2016 started with a bang when I launched this site and joined Twitter for the first time! For the first quarter of the year, I was a post-doctoral researcher in the Yeoman Lab in the Department of Animal and Range Sciences at Montana State University. I was working on a total of eight grants, ranging from small fellowships to million dollar projects, both as a principal investigator and as a co-PI. I was also doing the bioinformatic analysis for multiple projects, totaling nearly 1,000 samples, as well as consulting with several graduate students about their own bioinformatic analyses.
In late spring, my position in the Yeoman lab concluded, and I began a post-doctoral position in the Menalled Lab in the Department of Land Resources and Environmental Sciences at MSU. This position gave me the opportunity to dramatically increase my skill-set and learn about plant-microbe interactions in agricultural fields. My main project over the summer was studying the effect of climate and other stresses on wheat production and soil microbial diversity, and this fall I have been investigating the legacy effects of these stressors on new plant growth and microbial communities. I have extracted the DNA from all of my Fort Ellis summer trial soil samples, and look forward to having new microbial data to work with in the new year. Based on the preliminary data, we are going to see some cool treatment effects!
Over the summer, I attended the American Society for Microbiology in Boston, MA in June, where I presented a poster on the microbial diversity in organic and conventional farm soil, and the Joint Annual Meeting for three different animal science professional societies in Salt Lake City, UT in July, where I gave my first two oral conference presentations. One was on the effect of a juniper-based diet on rumen bacteria in lambs, and the other was on the biogeography of the calf digestive system and how location-specific bacteria correlate to immune-factor expression.
Thanks to a lot of hard work from myself and many collaborators, a number of research projects were accepted for publication in scientific journals, including the microbial diversity of agricultural soils, in reindeer on a lichen diet, and in relation to high-fat diets in mice, it also included work on virulent strains of Streptococcus pyogenes, and a review chapter on the role of methanogens in human gastrointestinal disease.
A whopping thirteen manuscripts are still in review at scientific journals or are in preparation waiting to be submitted! Some of those are primarily my projects, and for others I added my skills to the work of other researchers. Editing all those is going to keep me plenty busy for the next few months. I’ll also be writing several more grants in early 2017, and writing a blog post about the Herculean task that can be.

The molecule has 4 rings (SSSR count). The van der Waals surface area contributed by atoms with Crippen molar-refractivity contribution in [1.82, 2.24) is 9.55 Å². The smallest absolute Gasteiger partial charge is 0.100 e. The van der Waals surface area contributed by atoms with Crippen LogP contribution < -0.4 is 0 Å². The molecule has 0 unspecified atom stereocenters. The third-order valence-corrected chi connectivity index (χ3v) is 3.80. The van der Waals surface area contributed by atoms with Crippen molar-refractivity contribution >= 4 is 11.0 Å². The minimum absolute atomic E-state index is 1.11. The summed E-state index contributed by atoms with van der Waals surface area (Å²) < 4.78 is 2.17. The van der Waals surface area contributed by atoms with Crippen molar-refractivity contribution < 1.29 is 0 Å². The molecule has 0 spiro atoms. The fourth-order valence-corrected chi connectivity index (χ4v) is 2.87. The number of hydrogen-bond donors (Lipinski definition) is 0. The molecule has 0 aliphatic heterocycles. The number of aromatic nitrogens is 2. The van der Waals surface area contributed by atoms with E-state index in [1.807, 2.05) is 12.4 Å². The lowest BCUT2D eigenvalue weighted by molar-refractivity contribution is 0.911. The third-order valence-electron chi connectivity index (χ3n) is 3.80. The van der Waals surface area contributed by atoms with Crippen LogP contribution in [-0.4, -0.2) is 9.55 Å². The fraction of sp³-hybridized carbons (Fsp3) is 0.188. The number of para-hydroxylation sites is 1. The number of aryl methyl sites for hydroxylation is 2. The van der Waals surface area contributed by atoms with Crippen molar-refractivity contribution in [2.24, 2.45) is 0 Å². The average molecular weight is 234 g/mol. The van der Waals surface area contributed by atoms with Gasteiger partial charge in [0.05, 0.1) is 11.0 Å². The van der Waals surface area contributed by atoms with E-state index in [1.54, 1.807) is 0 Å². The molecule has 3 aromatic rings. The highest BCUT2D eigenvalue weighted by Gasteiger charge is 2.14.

I’ll be concluding my greenhouse study by March of 2017, just in time to prepare for another field season at Fort Ellis, on the aforementioned climate change study that is my main focus. In January, I’ll be spending time in the lab helping to process and sequence DNA from my 270 soil samples, and begin the long task of data quality assurance, processing, and analysis. I’m not worried, though, 270 samples isn’t the most I’ve worked with and bioinformatic analysis is my favorite part of the project!
This year, I am hoping to attend two conferences that I have never previously attended, and present data at both of them. The first will be the 2017 Congress on Gut Function in Chicago, IL in April, and the second will be the Ecological Society of America’s Annual Meeting in Portland, OR in August. Both conferences will give me the opportunity to showcase my work, network with researchers, and catch up with old friends.
If 2017 is anything like the past few years, it’s going to be full of new projects, new collaborators, new skills, and new opportunities for me, and I can’t wait! So much of what I’ve accomplished over the last year has been possible because of the hard work, enthusiasm, and creativity of my colleagues, students, friends, and family, and I continue to be grateful for their support. I’d also like to thank anyone who has been kind enough to read my posts throughout the last year; it’s been a pleasure putting my experiences into words for you and I appreciate the time and interest you put in. I look forward to sharing more science with you next year!
In the first installment of the work-life balance discussion, I discussed the different levels of employment for university faculty and gave general information on the different functions they performed on a daily basis. I also talked about how many of them work longer than 40 hours a week, including nights and weekends, and may even work summers without compensation. For example, in a 1994 report, the American Association of University Professors reported that professors worked 48-52 hours per week, and this had increased to 53 hours by 2005. Other sources over the past five years have reported more: 57 hours per week at a Canadian research institution, 50-60 hours per week in the UK. But like with anything, work quantity does not equate to quality.
All work and no play makes Jack a dull boy
For one thing, working long hours without sufficient weekly time off, or vacations, can significantly increase stress. And this stress can lead to all sorts of different mental and physical problems. Working long hours can interfere with our normal circadian rhythm– it can disrupt our sleep cycles, throw off our eating times and appetite, and make it difficult to exercise regularly. Longer hours have been directly correlated with incidence of hypertension and other cardiovascular problems (also reviewed here).